A major new analysis shows Canadian Millennials have been left on the sidelines of income growth compared to the rest of the population — even being outpaced in pay gains by seniors — but aren’t faring as poorly as their peers in many other wealthy countries.
British newspaper The Guardian crunched the numbers on income in eight countries over the last 30 years and found that Generation Y is facing a wave of economic factors leaving them “betrayed” and cut off from their share of the wealth generated in the West.
In one startling slice of the statistical data, the news outlet found that those aged 25 to 29 saw lower growth in disposable income compared to the national average than those aged 65 to 74 — with the retired snowbird set seeing gains between 5 and 16 per cent, compared to a loss of 4 per cent for the young adults.
Though it may be cold comfort, by that measure of intergenerational contraction Canada didn’t do too badly — coming in third behind the U.K. (down 2 per cent versus up 62 to 66 per cent for seniors) and Australia, where Millennials actually bested their elders with comparative income growth of 27 per cent.
In inflation-adjusted dollar figures, that 25-to-29 Canadian age bracket pulled in $3,700 more in 2010 than they would have in 1987, but that trails behind the advances of $5,500 and $7,000 seen by those aged 65 to 69 and 70 to 74, respectively.
Looking at it in relative terms, that young cohort saw their income lag national average growth by about 5 per cent — putting them in the loss category along with Germany, Italy and the U.S.
Shift to Canadians in their early 20s and it’s even worse — with average disposable income a whopping 20 per cent off national averages. Here again they’re not alone, joined by those three countries again as well as France.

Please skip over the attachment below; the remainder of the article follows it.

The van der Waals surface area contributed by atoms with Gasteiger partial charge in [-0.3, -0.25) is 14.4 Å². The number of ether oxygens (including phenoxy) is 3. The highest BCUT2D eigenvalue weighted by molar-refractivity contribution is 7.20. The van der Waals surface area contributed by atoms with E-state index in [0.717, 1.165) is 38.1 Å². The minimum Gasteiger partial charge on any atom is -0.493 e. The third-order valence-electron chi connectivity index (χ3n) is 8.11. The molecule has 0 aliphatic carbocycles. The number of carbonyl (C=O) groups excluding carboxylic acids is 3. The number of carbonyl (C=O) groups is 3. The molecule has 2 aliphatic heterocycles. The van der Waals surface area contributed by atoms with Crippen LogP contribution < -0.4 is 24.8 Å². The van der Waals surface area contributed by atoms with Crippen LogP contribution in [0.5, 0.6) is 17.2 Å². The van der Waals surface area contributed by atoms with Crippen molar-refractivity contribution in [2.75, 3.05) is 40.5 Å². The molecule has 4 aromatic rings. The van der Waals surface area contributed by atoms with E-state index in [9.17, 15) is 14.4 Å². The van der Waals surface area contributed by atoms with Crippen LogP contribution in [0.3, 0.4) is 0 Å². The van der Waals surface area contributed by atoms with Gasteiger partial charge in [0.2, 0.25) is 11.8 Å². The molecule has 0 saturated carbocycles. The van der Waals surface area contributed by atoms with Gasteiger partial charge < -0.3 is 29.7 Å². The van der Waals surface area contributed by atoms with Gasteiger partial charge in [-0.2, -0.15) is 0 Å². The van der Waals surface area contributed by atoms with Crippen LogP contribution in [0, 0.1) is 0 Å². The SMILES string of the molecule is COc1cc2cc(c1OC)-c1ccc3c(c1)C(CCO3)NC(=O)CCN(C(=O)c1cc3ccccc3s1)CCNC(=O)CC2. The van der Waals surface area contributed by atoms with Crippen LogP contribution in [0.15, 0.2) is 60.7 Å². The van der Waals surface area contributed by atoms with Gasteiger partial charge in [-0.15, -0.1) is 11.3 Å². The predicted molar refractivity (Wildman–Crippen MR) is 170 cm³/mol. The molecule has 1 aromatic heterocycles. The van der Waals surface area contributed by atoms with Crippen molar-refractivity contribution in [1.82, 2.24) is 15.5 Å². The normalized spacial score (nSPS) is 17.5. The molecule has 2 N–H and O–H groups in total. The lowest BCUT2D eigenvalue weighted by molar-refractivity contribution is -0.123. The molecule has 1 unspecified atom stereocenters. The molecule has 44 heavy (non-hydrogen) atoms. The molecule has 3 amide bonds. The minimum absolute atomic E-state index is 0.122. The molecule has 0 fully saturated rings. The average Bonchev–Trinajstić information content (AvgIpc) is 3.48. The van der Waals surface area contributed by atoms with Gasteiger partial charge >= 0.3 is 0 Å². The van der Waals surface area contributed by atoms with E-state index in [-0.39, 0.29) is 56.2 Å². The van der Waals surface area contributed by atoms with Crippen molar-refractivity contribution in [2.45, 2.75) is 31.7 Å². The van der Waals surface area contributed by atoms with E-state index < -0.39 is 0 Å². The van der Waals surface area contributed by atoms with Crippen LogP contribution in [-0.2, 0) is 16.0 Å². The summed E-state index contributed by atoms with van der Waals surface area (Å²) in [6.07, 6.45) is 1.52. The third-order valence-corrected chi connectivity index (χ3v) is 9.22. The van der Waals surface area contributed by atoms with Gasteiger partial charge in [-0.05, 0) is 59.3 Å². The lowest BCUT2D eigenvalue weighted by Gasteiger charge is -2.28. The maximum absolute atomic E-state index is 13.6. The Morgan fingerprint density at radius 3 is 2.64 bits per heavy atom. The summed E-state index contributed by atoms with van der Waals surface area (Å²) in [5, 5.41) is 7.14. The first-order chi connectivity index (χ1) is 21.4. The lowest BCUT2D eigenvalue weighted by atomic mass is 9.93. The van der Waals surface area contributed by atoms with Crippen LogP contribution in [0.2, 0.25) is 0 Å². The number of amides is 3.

It’s likely the first time in more than a century young people have seen their pay fall so far, save for times of war and natural disaster, the paper warns.
Want to dive into the data? The Guardian has created a tool letting you see how the intergenerational and cross-country income spread stacks up.
The paper’s investigative series is based on reams of international income figures between roughly 1980 and 2010 in Canada, the United States, France, Germany, the U.K., Australia, Spain and Italy drawn from a boutique economic centre.
They also singled out singles — discovering the growing number of Millennials living by themselves also pulled home less money than 30 years prior, which one expert attributed to more women in the workforce and delayed marriage and parenthood, albeit with a catch.
“The motivation for people to live alone is so strong that people are willing to continue doing it even if it is financially difficult,” sociologist Eric Klinenberg told the Guardian.